County ‘enhances’ child abuse reporting guides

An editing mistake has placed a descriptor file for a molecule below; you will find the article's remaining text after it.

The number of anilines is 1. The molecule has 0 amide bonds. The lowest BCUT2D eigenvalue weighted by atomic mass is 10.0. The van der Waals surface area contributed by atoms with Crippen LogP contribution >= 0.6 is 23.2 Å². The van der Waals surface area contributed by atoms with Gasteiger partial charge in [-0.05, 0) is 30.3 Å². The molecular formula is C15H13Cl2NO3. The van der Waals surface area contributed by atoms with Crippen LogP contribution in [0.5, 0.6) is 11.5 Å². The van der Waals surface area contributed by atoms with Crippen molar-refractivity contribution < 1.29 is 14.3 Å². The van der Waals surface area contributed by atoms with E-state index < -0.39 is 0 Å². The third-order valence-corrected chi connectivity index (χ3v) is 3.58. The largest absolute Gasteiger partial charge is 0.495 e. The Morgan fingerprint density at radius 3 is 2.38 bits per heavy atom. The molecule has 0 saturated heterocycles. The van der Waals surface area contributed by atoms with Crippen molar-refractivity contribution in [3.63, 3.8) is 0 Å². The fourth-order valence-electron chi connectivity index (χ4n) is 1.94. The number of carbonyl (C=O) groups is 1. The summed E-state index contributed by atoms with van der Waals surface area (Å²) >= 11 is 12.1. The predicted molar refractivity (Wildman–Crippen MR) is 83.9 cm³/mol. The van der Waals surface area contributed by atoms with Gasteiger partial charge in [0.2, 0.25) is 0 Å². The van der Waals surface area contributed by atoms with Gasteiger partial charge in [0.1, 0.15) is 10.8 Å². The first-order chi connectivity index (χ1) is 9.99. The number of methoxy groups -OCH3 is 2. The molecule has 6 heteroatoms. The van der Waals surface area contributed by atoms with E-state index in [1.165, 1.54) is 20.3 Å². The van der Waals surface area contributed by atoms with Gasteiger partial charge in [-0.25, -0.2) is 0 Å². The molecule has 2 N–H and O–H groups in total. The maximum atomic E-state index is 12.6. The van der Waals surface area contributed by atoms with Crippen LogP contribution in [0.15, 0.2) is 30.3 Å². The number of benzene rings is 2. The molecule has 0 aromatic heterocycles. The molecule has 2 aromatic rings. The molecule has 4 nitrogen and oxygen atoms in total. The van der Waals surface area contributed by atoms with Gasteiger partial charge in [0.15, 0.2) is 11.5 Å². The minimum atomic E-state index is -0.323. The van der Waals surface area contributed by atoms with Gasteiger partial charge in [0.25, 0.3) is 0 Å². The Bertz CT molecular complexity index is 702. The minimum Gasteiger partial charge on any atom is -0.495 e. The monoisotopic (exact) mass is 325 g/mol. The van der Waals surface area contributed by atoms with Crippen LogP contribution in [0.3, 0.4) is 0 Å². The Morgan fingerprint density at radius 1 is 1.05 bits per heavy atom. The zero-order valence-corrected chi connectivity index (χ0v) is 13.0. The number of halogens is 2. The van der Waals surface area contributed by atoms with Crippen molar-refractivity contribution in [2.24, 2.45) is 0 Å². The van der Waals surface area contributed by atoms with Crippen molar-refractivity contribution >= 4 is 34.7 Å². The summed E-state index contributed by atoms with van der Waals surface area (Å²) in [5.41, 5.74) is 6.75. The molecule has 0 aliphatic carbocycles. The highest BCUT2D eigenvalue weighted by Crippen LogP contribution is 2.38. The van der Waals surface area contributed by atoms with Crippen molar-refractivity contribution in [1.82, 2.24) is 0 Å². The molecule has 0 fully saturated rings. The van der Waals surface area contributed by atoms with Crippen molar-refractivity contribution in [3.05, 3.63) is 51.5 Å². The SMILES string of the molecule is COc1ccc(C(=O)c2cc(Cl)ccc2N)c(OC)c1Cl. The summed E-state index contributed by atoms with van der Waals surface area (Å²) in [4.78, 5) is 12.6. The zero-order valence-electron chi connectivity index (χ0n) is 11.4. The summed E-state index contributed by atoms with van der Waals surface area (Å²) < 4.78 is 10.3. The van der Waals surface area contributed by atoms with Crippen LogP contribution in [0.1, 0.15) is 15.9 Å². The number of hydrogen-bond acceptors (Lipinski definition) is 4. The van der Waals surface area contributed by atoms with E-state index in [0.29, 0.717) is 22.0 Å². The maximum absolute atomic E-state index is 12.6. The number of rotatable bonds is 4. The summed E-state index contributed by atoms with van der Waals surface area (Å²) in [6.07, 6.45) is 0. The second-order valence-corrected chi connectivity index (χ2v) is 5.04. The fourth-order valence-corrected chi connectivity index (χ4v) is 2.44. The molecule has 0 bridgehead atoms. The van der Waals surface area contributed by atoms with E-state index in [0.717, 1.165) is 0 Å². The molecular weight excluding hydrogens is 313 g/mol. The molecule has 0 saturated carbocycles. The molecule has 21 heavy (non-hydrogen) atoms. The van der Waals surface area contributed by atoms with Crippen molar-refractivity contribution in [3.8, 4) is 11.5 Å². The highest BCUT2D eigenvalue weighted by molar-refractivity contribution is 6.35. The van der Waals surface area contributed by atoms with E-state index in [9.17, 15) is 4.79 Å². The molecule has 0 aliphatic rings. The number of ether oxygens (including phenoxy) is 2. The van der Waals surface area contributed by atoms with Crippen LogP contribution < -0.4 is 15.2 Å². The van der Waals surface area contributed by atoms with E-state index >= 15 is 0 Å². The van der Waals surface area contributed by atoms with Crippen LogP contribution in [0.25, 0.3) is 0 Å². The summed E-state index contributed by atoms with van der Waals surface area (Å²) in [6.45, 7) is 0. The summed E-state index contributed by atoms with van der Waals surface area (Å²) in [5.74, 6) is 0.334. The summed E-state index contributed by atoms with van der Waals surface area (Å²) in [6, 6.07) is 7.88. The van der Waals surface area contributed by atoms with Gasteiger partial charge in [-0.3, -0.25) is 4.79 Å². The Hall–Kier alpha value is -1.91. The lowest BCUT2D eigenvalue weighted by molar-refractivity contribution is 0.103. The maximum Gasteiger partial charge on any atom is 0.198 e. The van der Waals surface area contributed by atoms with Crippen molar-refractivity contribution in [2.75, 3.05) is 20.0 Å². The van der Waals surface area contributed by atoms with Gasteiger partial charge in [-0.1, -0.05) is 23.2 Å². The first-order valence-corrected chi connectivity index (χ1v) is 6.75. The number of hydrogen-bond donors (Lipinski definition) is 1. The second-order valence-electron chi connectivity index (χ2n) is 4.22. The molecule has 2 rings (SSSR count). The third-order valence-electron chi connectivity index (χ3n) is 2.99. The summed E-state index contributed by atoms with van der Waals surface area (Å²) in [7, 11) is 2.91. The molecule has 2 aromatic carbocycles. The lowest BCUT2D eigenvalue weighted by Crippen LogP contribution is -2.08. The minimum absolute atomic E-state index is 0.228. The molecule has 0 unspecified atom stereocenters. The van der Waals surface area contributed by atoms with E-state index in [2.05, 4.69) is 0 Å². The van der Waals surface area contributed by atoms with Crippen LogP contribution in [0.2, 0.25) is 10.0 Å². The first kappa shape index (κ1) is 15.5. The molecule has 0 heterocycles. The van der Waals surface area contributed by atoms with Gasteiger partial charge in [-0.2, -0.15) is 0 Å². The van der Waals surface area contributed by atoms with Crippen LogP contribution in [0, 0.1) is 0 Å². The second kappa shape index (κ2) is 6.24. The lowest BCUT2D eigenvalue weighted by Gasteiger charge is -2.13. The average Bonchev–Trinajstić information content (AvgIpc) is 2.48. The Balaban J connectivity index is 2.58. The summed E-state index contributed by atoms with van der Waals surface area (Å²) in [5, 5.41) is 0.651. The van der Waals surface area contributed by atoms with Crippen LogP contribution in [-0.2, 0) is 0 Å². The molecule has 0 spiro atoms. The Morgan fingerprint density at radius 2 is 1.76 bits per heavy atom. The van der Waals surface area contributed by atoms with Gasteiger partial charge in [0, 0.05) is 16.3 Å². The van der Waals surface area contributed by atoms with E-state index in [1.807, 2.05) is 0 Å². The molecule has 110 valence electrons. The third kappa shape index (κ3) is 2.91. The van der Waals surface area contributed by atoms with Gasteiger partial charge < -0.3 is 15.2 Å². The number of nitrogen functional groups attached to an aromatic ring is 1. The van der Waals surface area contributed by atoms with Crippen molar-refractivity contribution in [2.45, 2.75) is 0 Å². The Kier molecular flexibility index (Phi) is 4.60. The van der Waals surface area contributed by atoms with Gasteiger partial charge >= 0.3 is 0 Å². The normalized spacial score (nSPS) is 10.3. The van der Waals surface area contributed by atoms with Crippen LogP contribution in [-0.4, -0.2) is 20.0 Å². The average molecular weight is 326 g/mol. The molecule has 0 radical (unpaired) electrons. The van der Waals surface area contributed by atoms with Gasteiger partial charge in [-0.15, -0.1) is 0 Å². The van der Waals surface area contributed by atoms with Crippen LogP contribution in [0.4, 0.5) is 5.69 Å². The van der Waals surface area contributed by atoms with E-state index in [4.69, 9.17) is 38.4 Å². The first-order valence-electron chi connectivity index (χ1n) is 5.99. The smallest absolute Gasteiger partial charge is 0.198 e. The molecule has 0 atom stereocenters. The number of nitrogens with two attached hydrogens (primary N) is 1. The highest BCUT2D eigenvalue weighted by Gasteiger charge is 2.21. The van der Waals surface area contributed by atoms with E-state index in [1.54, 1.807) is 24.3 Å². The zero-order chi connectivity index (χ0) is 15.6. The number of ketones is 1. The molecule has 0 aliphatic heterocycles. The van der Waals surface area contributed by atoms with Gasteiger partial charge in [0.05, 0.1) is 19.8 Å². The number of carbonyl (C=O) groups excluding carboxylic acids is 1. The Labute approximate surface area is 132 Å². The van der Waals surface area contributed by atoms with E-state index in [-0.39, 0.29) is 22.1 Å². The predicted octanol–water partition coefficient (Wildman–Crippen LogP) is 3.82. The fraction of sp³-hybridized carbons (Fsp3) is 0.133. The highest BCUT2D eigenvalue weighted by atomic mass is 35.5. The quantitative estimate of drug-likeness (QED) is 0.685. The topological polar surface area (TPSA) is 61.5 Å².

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The County Office of Education announced it will “enhance” its child abuse notification process in conjunction with a foundation that started after a toddler’s death. On Wednesday, James Anderberg, executive director of administrative services for the Placer County Office of Education, said the office is “pleased” to release a joint statement between the education officials and Scott and Lorena Juceam. The Juceams’ 17-month-old daughter Hannah Rose was the center of two criminal trials during which her former nanny, Veronica Martinez-Salcedo, was charged with shaking the toddler to death. Two separate juries could not reach a unanimous verdict and at the end of the second trial in July 2008, the District Attorney’s Office announced it would not seek a third trial and Salcedo was set free. In May 2009, Scott Juceam announced his family filed a claim against the County Office of Education after someone told Lorena Juceam that a teacher shook their then 4-year-old son with special needs and Hannah’s twin, Benjamin. At the time, school officials said there was no merit to the claim and the Placer County District Attorney’s Office said it would not file any criminal charges. The teacher, Barbara Montague, was placed on leave. Anderberg did not return a call seeking further comment Wednesday. Attempts to reach Montague were unsuccessful. According to the release he issued Wednesday, the office “instituted an enhanced process” for parent notification and incidents of alleged child abuse. He added that the county office is also supplementing its child abuse identification and notification training with materials supplied by the Hannah Rose Foundation on Shaken Baby Syndrome. “Our No. 1 concern is the safety of our students and we welcome any improvements to ensure that all students are safe in our schools,” Anderberg said in the release. The Juceam family also issued a press released via their representative Alyson Willey. The release stated that last year the family began the process of filing a lawsuit against the county education office but reconsidered and started working with the county to find a resolution. “This partnership with PCOE will ensure that children’s safety is the most important focus of our efforts,” Scott Juceam said in the release. “This agreement by the county and our family is a great example of resolving differences when the safety of our children is at stake.” ~ Jenifer Gee